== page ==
School Committee Hears MCAS Results

Assistant Superintendent Craig Martin gave the school committee a broad review of the spring 2017 MCAS results at its November 6 meeting. Martin began by explaining that the test for science and technology in grades five and eight and all tests in the high school were the original “legacy” MCAS which has been administered for over twenty years. Tests administered in grades three through eight in math and english language arts (ELA) are the first time the the new “next generation” MCAS was used. The new test has a focus on critical thinking abilities, application of knowledge, and readiness for the next grade level. Martin was quick to point out that achievement on the test is simply one indicator of a student’s success in school. He also indicated that new tests were more aligned with current curriculum and is more rigorous than the previous assessment. This test is also a baseline for future years and that there is no state accountability this year as districts are still adapting to the new test.

The first subject area presented was in science and technology, a test only administered to grades five, eight and in the high school. Reading had a higher percentage of students scoring in the Proficient and Advanced categories than the state average in all three grade levels.

ELA scores from grades three through eight and at the high school also showed the same level of achievement. The percentage of students scoring in the Meets Expectations and Exceeds Expectations ranges surpassed the state averages in all grade levels. This was true in math as well. Concern was raised over grades five and eight, where the scores were just barely above the state averages, and the percentages in the two highest categories were lower than the other grades. Martin suggested that there could be any number of reasons for this, including the possibility that these are the transition grades and more challenging topics and skills are assessed. Grade seven scores were much higher than other grades in both math and ELA. Scores in the high school also exceeded state averages, including an impressive 66 percent scoring in the advanced range in math.

Martin also presented information tracking scores in the higher needs demographic. Reading students had a much higher percentage of higher need students in the Meets Expectations and Exceeds Expectations in all areas assessed than the state averages, with only grade four being a slight concern. Martin also pointed out the need to reduce the achievement gap across the district for students with higher needs.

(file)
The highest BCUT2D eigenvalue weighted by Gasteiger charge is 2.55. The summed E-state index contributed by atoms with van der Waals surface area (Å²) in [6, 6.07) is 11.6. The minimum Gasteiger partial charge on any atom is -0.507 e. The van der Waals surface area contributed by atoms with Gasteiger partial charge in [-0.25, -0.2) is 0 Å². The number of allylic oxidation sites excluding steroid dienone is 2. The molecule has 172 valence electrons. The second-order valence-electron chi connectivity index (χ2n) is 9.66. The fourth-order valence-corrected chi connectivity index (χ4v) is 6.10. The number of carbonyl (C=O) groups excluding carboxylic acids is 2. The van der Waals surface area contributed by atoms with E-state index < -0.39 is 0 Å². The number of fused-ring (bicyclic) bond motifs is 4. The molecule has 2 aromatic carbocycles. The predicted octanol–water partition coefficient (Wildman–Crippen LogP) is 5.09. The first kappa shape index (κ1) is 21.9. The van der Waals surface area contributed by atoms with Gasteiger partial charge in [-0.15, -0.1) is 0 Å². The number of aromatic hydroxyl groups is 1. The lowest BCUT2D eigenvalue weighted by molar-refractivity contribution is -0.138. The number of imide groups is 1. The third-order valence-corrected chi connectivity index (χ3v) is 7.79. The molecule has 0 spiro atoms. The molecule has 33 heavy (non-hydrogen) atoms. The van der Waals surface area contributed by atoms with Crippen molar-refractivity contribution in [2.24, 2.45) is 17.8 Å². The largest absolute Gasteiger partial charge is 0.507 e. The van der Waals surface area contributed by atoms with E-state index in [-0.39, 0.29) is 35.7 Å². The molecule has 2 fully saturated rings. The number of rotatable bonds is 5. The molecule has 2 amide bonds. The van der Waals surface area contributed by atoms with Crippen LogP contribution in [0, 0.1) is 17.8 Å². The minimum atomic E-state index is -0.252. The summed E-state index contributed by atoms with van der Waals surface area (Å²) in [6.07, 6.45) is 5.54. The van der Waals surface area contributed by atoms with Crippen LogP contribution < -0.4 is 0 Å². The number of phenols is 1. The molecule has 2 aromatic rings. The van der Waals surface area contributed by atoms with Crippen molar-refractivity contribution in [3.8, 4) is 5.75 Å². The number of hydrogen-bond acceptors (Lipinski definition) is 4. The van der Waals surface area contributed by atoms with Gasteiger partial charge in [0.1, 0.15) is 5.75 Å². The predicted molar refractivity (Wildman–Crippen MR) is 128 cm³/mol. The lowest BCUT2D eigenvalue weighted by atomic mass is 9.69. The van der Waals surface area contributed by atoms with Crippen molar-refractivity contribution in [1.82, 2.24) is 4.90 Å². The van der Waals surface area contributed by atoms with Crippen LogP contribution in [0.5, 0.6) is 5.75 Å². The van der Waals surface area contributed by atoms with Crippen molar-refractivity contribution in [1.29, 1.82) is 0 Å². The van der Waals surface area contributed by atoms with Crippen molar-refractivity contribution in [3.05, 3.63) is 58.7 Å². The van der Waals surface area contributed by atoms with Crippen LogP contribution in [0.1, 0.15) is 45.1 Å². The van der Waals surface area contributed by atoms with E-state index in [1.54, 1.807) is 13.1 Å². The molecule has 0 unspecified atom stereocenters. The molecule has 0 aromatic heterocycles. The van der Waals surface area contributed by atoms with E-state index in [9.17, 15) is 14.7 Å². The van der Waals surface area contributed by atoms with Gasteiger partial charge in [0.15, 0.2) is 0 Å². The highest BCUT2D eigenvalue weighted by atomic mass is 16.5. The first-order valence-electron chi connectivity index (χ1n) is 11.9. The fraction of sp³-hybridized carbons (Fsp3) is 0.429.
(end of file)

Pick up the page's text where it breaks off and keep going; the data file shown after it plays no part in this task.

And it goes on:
The growth percentage, which measures a student’s progress against students across the state who scored similarly last year, fell in the expected growth range for all grades in ELA. Martin did note that grade eight fell on the lower end of that scale. Growth percentages in math at all grade levels were all well into the expected growth ranges as well. Martin then highlighted the steps the district will be taking to analyze the data and apply what has been learned including collaborating with other districts for best practices and looking for better collaboration of the curricula to current standards.

The committee also received a special education update from Director of Student Services Carolyn Wilson. She reported that the Office for Civil Rights agreement was submitted and they are awaiting final approvals for the steps that have been taken to alleviate the concerns. Wilson also informed the committee of several open positions in the district, where the work is being covered by contractors at a greater level of expense until the positions are filled. There was also a discussion about changes being made to the way funds from some federal grants need to be managed when it comes to students attending private schools located in town.

The committee approved a request for an additional $85,000 from Town Meeting for wireless technology upgrades as the new computer systems being purchased are incompatible with the antiquated wireless technology currently in the schools. Some of this technology is needed to administer the new MCAS tests.

The meeting adjourned at 9:50pm.

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